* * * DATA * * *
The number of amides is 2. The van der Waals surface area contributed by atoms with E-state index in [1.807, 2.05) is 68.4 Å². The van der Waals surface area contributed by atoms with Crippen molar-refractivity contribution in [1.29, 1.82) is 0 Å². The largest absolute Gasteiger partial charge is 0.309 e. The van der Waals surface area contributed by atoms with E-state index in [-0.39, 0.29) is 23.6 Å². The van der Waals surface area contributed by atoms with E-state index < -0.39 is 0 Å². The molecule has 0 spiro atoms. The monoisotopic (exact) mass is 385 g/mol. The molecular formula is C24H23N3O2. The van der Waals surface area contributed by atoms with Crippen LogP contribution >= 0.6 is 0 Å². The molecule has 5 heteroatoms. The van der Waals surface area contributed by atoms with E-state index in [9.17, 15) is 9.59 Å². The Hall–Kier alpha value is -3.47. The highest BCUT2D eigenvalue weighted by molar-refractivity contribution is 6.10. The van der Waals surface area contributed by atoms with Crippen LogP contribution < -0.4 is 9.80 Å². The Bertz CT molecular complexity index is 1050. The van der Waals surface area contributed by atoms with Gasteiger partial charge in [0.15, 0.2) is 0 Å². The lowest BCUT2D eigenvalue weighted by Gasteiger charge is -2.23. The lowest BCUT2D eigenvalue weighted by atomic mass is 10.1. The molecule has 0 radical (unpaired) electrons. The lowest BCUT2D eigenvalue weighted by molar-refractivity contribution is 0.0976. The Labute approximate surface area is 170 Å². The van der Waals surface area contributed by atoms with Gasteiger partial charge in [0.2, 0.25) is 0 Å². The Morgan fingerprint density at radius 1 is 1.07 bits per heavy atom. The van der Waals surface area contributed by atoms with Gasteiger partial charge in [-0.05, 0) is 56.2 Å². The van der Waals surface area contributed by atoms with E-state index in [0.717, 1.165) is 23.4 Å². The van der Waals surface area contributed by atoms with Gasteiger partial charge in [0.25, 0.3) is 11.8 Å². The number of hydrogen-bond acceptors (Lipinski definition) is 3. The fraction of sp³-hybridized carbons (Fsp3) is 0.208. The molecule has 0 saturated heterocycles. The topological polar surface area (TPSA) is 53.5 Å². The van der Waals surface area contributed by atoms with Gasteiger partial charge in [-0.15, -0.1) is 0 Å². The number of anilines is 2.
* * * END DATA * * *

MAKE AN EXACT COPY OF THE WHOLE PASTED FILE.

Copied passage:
The number of amides is 2. The van der Waals surface area contributed by atoms with E-state index in [1.807, 2.05) is 68.4 Å². The van der Waals surface area contributed by atoms with Crippen molar-refractivity contribution in [1.29, 1.82) is 0 Å². The largest absolute Gasteiger partial charge is 0.309 e. The van der Waals surface area contributed by atoms with E-state index in [-0.39, 0.29) is 23.6 Å². The van der Waals surface area contributed by atoms with E-state index < -0.39 is 0 Å². The molecule has 0 spiro atoms. The monoisotopic (exact) mass is 385 g/mol. The molecular formula is C24H23N3O2. The van der Waals surface area contributed by atoms with Crippen LogP contribution >= 0.6 is 0 Å². The molecule has 5 heteroatoms. The van der Waals surface area contributed by atoms with E-state index in [9.17, 15) is 9.59 Å². The Hall–Kier alpha value is -3.47. The highest BCUT2D eigenvalue weighted by molar-refractivity contribution is 6.10. The van der Waals surface area contributed by atoms with Crippen LogP contribution < -0.4 is 9.80 Å². The Bertz CT molecular complexity index is 1050. The van der Waals surface area contributed by atoms with Gasteiger partial charge in [0.15, 0.2) is 0 Å². The lowest BCUT2D eigenvalue weighted by Gasteiger charge is -2.23. The lowest BCUT2D eigenvalue weighted by atomic mass is 10.1. The molecule has 0 radical (unpaired) electrons. The lowest BCUT2D eigenvalue weighted by molar-refractivity contribution is 0.0976. The Labute approximate surface area is 170 Å². The van der Waals surface area contributed by atoms with Gasteiger partial charge in [0.2, 0.25) is 0 Å². The Morgan fingerprint density at radius 1 is 1.07 bits per heavy atom. The van der Waals surface area contributed by atoms with Gasteiger partial charge in [-0.05, 0) is 56.2 Å². The van der Waals surface area contributed by atoms with E-state index in [0.717, 1.165) is 23.4 Å². The van der Waals surface area contributed by atoms with Gasteiger partial charge in [0.25, 0.3) is 11.8 Å². The number of hydrogen-bond acceptors (Lipinski definition) is 3. The fraction of sp³-hybridized carbons (Fsp3) is 0.208. The molecule has 0 saturated heterocycles. The topological polar surface area (TPSA) is 53.5 Å². The van der Waals surface area contributed by atoms with Gasteiger partial charge in [-0.15, -0.1) is 0 Å². The number of anilines is 2.